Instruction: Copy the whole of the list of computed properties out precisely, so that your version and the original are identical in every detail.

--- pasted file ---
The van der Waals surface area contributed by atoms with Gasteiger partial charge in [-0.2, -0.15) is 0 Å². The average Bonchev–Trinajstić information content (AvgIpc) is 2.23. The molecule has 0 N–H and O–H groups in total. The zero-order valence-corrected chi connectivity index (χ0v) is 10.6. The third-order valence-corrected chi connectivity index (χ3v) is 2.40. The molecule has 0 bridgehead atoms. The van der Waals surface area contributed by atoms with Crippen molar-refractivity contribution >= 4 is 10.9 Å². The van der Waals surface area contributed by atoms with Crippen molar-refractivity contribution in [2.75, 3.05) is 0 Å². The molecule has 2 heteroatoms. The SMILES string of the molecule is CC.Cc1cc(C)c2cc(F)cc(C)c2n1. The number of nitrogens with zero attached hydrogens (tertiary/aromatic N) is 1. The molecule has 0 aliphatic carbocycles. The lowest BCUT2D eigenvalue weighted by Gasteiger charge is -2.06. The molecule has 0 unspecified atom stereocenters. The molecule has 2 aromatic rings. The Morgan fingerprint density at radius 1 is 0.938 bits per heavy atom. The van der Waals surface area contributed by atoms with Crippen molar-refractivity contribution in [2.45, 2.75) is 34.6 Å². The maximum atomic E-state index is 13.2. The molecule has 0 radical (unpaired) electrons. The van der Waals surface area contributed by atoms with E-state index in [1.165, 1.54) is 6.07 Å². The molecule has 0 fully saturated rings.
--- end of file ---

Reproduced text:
The van der Waals surface area contributed by atoms with Gasteiger partial charge in [-0.2, -0.15) is 0 Å². The average Bonchev–Trinajstić information content (AvgIpc) is 2.23. The molecule has 0 N–H and O–H groups in total. The zero-order valence-corrected chi connectivity index (χ0v) is 10.6. The third-order valence-corrected chi connectivity index (χ3v) is 2.40. The molecule has 0 bridgehead atoms. The van der Waals surface area contributed by atoms with Crippen molar-refractivity contribution >= 4 is 10.9 Å². The van der Waals surface area contributed by atoms with Crippen molar-refractivity contribution in [2.75, 3.05) is 0 Å². The molecule has 2 heteroatoms. The SMILES string of the molecule is CC.Cc1cc(C)c2cc(F)cc(C)c2n1. The number of nitrogens with zero attached hydrogens (tertiary/aromatic N) is 1. The molecule has 0 aliphatic carbocycles. The lowest BCUT2D eigenvalue weighted by Gasteiger charge is -2.06. The molecule has 0 unspecified atom stereocenters. The molecule has 2 aromatic rings. The Morgan fingerprint density at radius 1 is 0.938 bits per heavy atom. The van der Waals surface area contributed by atoms with Crippen molar-refractivity contribution in [2.45, 2.75) is 34.6 Å². The maximum atomic E-state index is 13.2. The molecule has 0 radical (unpaired) electrons. The van der Waals surface area contributed by atoms with E-state index in [1.165, 1.54) is 6.07 Å². The molecule has 0 fully saturated rings.